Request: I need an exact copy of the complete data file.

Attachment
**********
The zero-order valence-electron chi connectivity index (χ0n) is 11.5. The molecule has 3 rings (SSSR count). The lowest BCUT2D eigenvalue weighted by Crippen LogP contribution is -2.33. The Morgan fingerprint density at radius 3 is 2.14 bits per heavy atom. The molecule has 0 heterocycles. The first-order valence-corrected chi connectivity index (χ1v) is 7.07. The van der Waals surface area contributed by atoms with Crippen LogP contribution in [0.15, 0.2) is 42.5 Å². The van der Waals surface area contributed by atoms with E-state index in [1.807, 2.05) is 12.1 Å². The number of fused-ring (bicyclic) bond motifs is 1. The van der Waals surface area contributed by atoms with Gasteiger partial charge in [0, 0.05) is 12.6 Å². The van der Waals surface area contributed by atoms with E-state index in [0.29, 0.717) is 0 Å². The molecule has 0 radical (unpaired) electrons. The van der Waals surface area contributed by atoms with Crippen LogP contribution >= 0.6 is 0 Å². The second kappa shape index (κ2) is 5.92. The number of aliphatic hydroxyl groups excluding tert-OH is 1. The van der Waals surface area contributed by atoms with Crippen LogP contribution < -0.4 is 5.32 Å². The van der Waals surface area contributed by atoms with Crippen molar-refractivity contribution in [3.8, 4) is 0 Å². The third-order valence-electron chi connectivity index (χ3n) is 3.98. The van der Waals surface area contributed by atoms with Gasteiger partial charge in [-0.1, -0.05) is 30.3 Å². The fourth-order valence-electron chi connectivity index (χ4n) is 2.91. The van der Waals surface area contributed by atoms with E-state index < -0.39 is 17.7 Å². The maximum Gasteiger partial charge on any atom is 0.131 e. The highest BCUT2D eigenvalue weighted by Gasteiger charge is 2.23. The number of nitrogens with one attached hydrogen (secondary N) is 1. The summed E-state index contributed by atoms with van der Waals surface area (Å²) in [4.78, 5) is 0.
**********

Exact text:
The zero-order valence-electron chi connectivity index (χ0n) is 11.5. The molecule has 3 rings (SSSR count). The lowest BCUT2D eigenvalue weighted by Crippen LogP contribution is -2.33. The Morgan fingerprint density at radius 3 is 2.14 bits per heavy atom. The molecule has 0 heterocycles. The first-order valence-corrected chi connectivity index (χ1v) is 7.07. The van der Waals surface area contributed by atoms with Crippen LogP contribution in [0.15, 0.2) is 42.5 Å². The van der Waals surface area contributed by atoms with E-state index in [1.807, 2.05) is 12.1 Å². The number of fused-ring (bicyclic) bond motifs is 1. The van der Waals surface area contributed by atoms with Gasteiger partial charge in [0, 0.05) is 12.6 Å². The van der Waals surface area contributed by atoms with E-state index in [0.29, 0.717) is 0 Å². The molecule has 0 radical (unpaired) electrons. The van der Waals surface area contributed by atoms with Crippen LogP contribution >= 0.6 is 0 Å². The second kappa shape index (κ2) is 5.92. The number of aliphatic hydroxyl groups excluding tert-OH is 1. The van der Waals surface area contributed by atoms with Crippen LogP contribution < -0.4 is 5.32 Å². The van der Waals surface area contributed by atoms with Crippen molar-refractivity contribution in [3.8, 4) is 0 Å². The third-order valence-electron chi connectivity index (χ3n) is 3.98. The van der Waals surface area contributed by atoms with Gasteiger partial charge in [-0.1, -0.05) is 30.3 Å². The fourth-order valence-electron chi connectivity index (χ4n) is 2.91. The van der Waals surface area contributed by atoms with E-state index < -0.39 is 17.7 Å². The maximum Gasteiger partial charge on any atom is 0.131 e. The highest BCUT2D eigenvalue weighted by Gasteiger charge is 2.23. The number of nitrogens with one attached hydrogen (secondary N) is 1. The summed E-state index contributed by atoms with van der Waals surface area (Å²) in [4.78, 5) is 0.